In 2011, the two Central American countries came close to an armed standoff over Costa Rica’s complaint about Nicaraguan dredging of the river to improve navigation. The World Court ordered both countries to withdraw armed forces from the area.
And then there’s the question of economics.
Eduardo Lugo, a Panamanian expert who worked for 10 years on traffic-demand calculations for Panama’s own expansion effort and now works as a private consultant, said the length would tend to make the project less competitive. “It’s very long, both to dredge it and maintain it. That is going to require high maintenance costs.”
The Nicaraguan canal’s promoters argued in the 2006 presentation, whose calculations would now probably have to be set back seven years, that they could capture 4.5 percent of world maritime freight traffic and earn 22-percent profits by 2025, though their cost estimates at the time were much lower than the project presented this week.
Promoters say the Nicaraguan canal has a key advantage: it’s not all artificial. The huge Lake Nicaragua sits separated from the Pacific by a thin strip of land; once inside, big oceangoing freighters could travel about 50 miles (80 kilometers) on the lake’s waters before going through a pair of locks, and into a waterway dug across the waist of the country to the low, swampy Atlantic coast.
Still, Lugo notes, “this is a huge project that has a lot of engineering and construction challenges. It would have very high costs and these projects are basically carried out based on returns on investment.”
“But $40 billion is an extremely high amount and based on my experience and the studies we have done on world trade flows, the amount of traffic that would be needed to pay for a project of this size doesn’t exist.”
Panama, which already has a steady income flow from its canal, thought long and hard before embarking on a 7-year, $5.2 billion expansion project, scheduled to be finished next year, to allow larger ships to use its waterway.
Nicaragua, however, is rushing in. In 2006 proponents said freight traffic demand would outstrip the capacity of even the expanded Panama canal by more than 300 percent by 2025. They say the waterway could create 40,000 construction jobs and essentially double the per-capita GDP of Nicaragua, one of the poorest countries in Latin America. The government plans to grant the Chinese company a concession for 100 years.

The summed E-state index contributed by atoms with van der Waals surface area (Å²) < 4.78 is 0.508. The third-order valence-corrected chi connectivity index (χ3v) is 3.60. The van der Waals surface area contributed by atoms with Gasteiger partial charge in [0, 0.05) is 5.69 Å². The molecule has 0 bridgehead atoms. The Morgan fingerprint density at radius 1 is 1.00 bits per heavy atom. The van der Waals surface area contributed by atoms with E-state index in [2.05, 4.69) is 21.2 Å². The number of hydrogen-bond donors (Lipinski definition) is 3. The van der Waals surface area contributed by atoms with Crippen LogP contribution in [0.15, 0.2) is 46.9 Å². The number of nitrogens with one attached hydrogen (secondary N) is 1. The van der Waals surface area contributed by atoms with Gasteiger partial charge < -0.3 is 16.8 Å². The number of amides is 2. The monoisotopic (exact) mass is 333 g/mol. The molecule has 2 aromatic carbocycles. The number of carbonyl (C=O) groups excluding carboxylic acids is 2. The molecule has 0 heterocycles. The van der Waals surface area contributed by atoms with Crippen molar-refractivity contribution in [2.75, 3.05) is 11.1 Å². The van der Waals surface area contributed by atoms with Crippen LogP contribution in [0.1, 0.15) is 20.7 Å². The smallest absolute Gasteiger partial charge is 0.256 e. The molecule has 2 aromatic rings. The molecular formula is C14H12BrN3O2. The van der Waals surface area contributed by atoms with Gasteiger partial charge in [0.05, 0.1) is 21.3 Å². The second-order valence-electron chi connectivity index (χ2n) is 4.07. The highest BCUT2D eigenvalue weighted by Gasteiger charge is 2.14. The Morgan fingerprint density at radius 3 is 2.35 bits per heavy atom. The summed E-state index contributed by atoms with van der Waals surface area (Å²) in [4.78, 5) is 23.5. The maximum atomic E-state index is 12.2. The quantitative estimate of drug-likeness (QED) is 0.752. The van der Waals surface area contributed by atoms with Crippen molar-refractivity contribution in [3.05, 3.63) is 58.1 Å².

Hong Kong-registered company, HK Nicaragua Canal Development Investment Co. Ltd., has an office in the Nicaraguan capital. It said it would wait until congress votes on it to express an opinion. The company said in a statement that it is willing to fully study the technological, economic, environmental and social impact of the project.
“Our intention is to build a world-class project, with high standards,” the firm said.
The director, Wang Jing, is listed as being a director of 12 other existing or dissolved Hong Kong companies.
The opposition Sandinista Renovation Movement demanded more information about the developers. “If this information isn’t forthcoming, we can assume this is a swindle, a deal with a front company to get a concession, and then sell the rights to someone else,” the party said in a statement. “It’s a corrupt deal to make a lot of money with fake investors.”
Nicaraguan congressional leader Rene Nunez, an Ortega supporter, disagreed, saying “this is a question of a project that is very important for the country, and that is why it is being given urgent priority.”
“I think it is urgently necessary to solve problems like unemployment and making Nicaragua more attractive to investors, and that’s why we should approve this speedily,” said Erwin Castro, a congressman from Ortega’s Sandinista Front.
“I do not understand what the rush is,” said opposition congressman Luis Callejas, who said lawmakers have been asked to discuss the bill Friday. “It’s such a sensitive topic that the population should be consulted.”
For the original report go to http://www.greenwichtime.com/news/science/article/Nicaragua-fast-tracks-huge-project-4587071.php#ixzz2VcM6Hopr